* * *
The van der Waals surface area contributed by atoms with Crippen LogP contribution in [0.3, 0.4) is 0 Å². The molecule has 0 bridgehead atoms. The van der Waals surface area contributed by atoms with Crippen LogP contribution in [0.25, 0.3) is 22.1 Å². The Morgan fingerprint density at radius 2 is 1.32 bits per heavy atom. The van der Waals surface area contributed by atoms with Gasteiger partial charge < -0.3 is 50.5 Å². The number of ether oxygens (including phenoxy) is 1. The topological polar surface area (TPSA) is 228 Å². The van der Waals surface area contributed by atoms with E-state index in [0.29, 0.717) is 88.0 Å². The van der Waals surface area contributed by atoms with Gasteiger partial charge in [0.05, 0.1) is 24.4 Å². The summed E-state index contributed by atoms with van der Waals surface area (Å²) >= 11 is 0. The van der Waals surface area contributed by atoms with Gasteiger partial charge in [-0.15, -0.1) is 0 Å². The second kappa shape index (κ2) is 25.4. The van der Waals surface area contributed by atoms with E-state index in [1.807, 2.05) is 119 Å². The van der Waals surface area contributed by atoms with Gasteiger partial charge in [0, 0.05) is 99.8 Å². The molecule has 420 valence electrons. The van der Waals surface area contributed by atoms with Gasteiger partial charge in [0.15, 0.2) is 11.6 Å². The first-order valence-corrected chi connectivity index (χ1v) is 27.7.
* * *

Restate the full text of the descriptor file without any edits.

The van der Waals surface area contributed by atoms with Crippen LogP contribution in [0.3, 0.4) is 0 Å². The molecule has 0 bridgehead atoms. The van der Waals surface area contributed by atoms with Crippen LogP contribution in [0.25, 0.3) is 22.1 Å². The Morgan fingerprint density at radius 2 is 1.32 bits per heavy atom. The van der Waals surface area contributed by atoms with Gasteiger partial charge < -0.3 is 50.5 Å². The number of ether oxygens (including phenoxy) is 1. The topological polar surface area (TPSA) is 228 Å². The van der Waals surface area contributed by atoms with E-state index in [0.29, 0.717) is 88.0 Å². The van der Waals surface area contributed by atoms with Gasteiger partial charge in [0.05, 0.1) is 24.4 Å². The summed E-state index contributed by atoms with van der Waals surface area (Å²) >= 11 is 0. The van der Waals surface area contributed by atoms with Gasteiger partial charge in [-0.15, -0.1) is 0 Å². The second kappa shape index (κ2) is 25.4. The van der Waals surface area contributed by atoms with E-state index in [1.807, 2.05) is 119 Å². The van der Waals surface area contributed by atoms with Gasteiger partial charge in [0, 0.05) is 99.8 Å². The molecule has 420 valence electrons. The van der Waals surface area contributed by atoms with Gasteiger partial charge in [0.15, 0.2) is 11.6 Å². The first-order valence-corrected chi connectivity index (χ1v) is 27.7.